Defense attorneys for Ghislaine Maxwell said the convicted sex trafficker should get a new trial after a juror said in media interviews that he was a victim of sexual abuse as a child, court documents show.
Prosecutors also asked Judge Alison Nathan to bring the juror back to question him about the comments.
In a letter Wednesday, prosecutors wrote that some of his statements to media outlets “merit attention by the court” and requested that any juror investigation be conducted “exclusively under the supervision of the Court.”
The juror’s comments came during interviews he gave following the trial, which saw Maxwell convicted last month on five federal charges, including sex trafficking of a minor, transporting a minor with the intent to engage in criminal sexual activity and three related counts of conspiracy.
A former close associate of convicted pedophile Jeffrey Epstein, Maxwell faces up to 65 years in prison. Her attorneys previously said they plan to appeal the convictions.
In a partially redacted filing Wednesday, defense attorneys said a portion that was redacted “presents incontrovertible grounds for a new trial.”
“Should the defense prevail on this motion – and we believe the law and facts are clearly on our side – it would render all other post-trial motions moot,” defense attorney Christian Everdell wrote. “Ms. Maxwell should not have to expend precious time and resources briefing other motions when this motion can and should be dispositive.”
Juror said his revelation swayed some of the jurors
The juror has given interviews to The Independent, Daily Mail and Reuters as Scotty David, his first and middle name, where he discussed being a victim of sexual abuse as a child, and how he shared his experience with his fellow jurors during deliberations.
David told Reuters that some jurors had issues with the memories of two accusers who took the stand testifying only as Jane and Carolyn.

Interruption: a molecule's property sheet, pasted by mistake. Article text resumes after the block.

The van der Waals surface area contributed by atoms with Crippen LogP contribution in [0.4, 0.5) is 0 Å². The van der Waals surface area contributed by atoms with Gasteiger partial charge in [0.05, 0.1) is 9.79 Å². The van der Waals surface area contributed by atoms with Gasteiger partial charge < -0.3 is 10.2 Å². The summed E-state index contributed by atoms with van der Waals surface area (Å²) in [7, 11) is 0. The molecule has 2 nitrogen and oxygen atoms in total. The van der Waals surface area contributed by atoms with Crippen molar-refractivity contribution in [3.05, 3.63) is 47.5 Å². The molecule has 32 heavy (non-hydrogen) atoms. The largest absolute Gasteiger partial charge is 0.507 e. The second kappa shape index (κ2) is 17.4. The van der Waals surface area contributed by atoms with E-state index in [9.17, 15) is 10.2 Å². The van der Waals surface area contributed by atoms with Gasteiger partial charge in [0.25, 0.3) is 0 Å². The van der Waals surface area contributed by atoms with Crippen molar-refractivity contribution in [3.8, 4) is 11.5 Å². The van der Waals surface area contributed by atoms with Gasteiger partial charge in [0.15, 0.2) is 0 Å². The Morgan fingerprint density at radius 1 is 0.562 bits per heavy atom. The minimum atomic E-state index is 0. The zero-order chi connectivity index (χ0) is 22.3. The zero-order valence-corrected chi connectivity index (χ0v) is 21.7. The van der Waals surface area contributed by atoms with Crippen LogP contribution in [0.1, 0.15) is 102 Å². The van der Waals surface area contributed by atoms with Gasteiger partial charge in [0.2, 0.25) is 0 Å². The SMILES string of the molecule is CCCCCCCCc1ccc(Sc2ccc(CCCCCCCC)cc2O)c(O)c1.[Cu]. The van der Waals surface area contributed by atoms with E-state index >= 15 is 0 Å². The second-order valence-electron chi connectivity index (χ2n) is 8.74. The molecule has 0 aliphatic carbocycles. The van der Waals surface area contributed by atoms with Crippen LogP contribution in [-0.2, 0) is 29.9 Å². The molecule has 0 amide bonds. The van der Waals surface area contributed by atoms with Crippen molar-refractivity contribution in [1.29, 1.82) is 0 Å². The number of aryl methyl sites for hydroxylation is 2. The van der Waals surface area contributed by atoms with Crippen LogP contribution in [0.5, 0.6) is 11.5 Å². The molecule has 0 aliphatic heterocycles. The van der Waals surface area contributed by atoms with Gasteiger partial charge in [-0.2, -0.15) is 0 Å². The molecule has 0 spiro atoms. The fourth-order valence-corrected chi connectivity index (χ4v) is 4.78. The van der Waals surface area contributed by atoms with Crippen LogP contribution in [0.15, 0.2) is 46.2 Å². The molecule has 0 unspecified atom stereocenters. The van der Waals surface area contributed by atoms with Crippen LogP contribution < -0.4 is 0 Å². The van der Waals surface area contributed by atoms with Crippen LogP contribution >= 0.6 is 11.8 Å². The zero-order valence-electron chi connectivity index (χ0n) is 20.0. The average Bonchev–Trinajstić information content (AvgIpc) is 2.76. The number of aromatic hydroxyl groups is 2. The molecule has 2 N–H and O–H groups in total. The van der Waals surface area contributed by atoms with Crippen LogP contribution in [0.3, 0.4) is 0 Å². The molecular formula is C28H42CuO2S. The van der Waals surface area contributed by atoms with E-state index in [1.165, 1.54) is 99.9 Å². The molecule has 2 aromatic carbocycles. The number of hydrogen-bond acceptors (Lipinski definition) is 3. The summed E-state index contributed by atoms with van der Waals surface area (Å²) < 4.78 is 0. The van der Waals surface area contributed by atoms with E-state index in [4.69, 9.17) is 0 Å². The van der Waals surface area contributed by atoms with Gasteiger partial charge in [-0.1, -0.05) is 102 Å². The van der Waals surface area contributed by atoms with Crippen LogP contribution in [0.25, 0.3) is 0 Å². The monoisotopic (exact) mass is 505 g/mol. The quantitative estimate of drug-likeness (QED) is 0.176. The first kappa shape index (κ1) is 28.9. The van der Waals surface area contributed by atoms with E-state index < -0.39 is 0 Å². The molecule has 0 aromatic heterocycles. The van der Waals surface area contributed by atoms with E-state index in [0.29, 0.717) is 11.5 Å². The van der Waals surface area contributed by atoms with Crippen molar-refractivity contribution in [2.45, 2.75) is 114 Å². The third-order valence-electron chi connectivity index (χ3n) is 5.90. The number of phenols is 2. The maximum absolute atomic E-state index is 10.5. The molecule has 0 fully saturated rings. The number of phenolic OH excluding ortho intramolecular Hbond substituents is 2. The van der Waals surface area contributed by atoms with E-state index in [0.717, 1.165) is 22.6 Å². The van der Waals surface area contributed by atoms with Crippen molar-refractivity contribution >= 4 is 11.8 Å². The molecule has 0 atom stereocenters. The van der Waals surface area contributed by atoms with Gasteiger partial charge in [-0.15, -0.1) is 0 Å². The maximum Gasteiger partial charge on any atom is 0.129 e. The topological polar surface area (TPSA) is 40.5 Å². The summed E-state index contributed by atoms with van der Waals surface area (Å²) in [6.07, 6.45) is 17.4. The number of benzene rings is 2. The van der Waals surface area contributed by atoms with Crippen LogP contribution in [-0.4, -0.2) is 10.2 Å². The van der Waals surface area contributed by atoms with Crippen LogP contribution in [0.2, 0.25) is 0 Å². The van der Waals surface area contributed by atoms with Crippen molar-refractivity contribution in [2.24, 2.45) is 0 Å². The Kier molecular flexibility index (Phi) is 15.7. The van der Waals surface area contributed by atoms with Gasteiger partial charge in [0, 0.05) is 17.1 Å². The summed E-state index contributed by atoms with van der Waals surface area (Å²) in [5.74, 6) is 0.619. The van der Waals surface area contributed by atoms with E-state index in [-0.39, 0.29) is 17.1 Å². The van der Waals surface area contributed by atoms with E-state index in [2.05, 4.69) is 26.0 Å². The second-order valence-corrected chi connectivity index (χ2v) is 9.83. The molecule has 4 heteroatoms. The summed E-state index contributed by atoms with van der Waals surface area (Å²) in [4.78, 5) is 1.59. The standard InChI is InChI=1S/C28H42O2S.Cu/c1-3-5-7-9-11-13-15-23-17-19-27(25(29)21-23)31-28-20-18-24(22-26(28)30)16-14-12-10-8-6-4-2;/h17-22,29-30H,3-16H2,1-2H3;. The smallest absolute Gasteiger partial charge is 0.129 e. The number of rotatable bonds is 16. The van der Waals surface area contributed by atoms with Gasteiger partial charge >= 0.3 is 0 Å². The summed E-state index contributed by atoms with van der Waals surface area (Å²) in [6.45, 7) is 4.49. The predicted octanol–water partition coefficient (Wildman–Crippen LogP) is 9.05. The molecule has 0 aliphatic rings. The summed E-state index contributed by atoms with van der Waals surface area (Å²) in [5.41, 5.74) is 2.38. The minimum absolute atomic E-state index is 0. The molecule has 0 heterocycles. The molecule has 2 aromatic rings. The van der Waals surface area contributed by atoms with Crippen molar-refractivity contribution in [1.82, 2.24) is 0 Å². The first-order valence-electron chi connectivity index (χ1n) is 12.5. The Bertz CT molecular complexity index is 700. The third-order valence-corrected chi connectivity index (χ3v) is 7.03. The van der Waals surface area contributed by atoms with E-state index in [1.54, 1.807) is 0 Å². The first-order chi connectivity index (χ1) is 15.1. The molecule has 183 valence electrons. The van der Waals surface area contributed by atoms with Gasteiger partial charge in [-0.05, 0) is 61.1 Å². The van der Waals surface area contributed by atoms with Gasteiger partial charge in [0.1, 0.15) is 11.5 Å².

David decided to share his own experience of being sexually abused as a child with his fellow jurors, explaining to them that he remembered the most important elements of what happened to him but not every single detail. David told Reuters the information swayed some of the jurors’ opinions on Jane and Carolyn’s testimony.
David gave his first interview to The Independent.
“When I shared that, they were able to sort of come around on, they were able to come around on the memory aspect of the sexual abuse,” David said in his Reuters interview.
Judge Alison Nathan said late Wednesday she has not yet decided whether questioning the juror is warranted, but she set a briefing schedule for Maxwell’s attorneys to file motions for a new trial in light of the development. She also agreed to the prosecutors’ request to appoint a lawyer for the juror.
Defense says ‘a new trial is required’
Defense attorney Jeffrey Pagliuca and others wrote in a separate defense filing that prosecutors’ request for a hearing is “premature because based on undisputed, publicly available information, the Court can and should order a new trial without any evidentiary hearing.”
“It is clear to Ms. Maxwell that based on this record alone a new trial is required,” Pagliuca wrote, arguing that the Supreme Court has ruled that for a defendant to be entitled to a new trial a party must show that a juror failed to answer a material question honestly during jury questioning, and then show that “a correct response would have provided a valid basis for a challenge for cause.”
David told Reuters he did not recall being asked about his sexual abuse experience during jury questioning, and that he “flew through” the initial jury questionnaire form but told the outlet that he would have answered honestly.
CNN reviewed a copy of the jury questionnaire form that was given to jurors, which asks “Have you or a friend or family member ever been the victim of sexual harassment, sexual abuse or sexual assault?” A transcript of his jury questioning before the judge, prosecution and defense shows he was not asked about experiences with sexual abuse, sexual assault or sexual harassment.
CNN requested a copy of the juror’s filled-out questionnaire from prosecutors, but the request was denied.
“Juror questionnaires are not public information,” said a spokesperson for the US Attorney’s Office for the Southern District of New York.
Pagliuca also requested that all deliberating jurors be examined to “evaluate the Juror’s conduct.”
Judge Nathan asked the defense file a motion for a new trial by January 19, with a response by prosecutors due by February 2 and a defense reply by February 9, saying that their briefs should address why there should or should not be an inquiry, adding that she will ultimately make a decision on whether an inquiry is warranted.
Nathan also said in her order that the court will offer the juror a court-appointed counsel, which the juror can decline. If an attorney for the juror wishes to make an argument about whether there should be an inquiry, they can make a filing by January 26.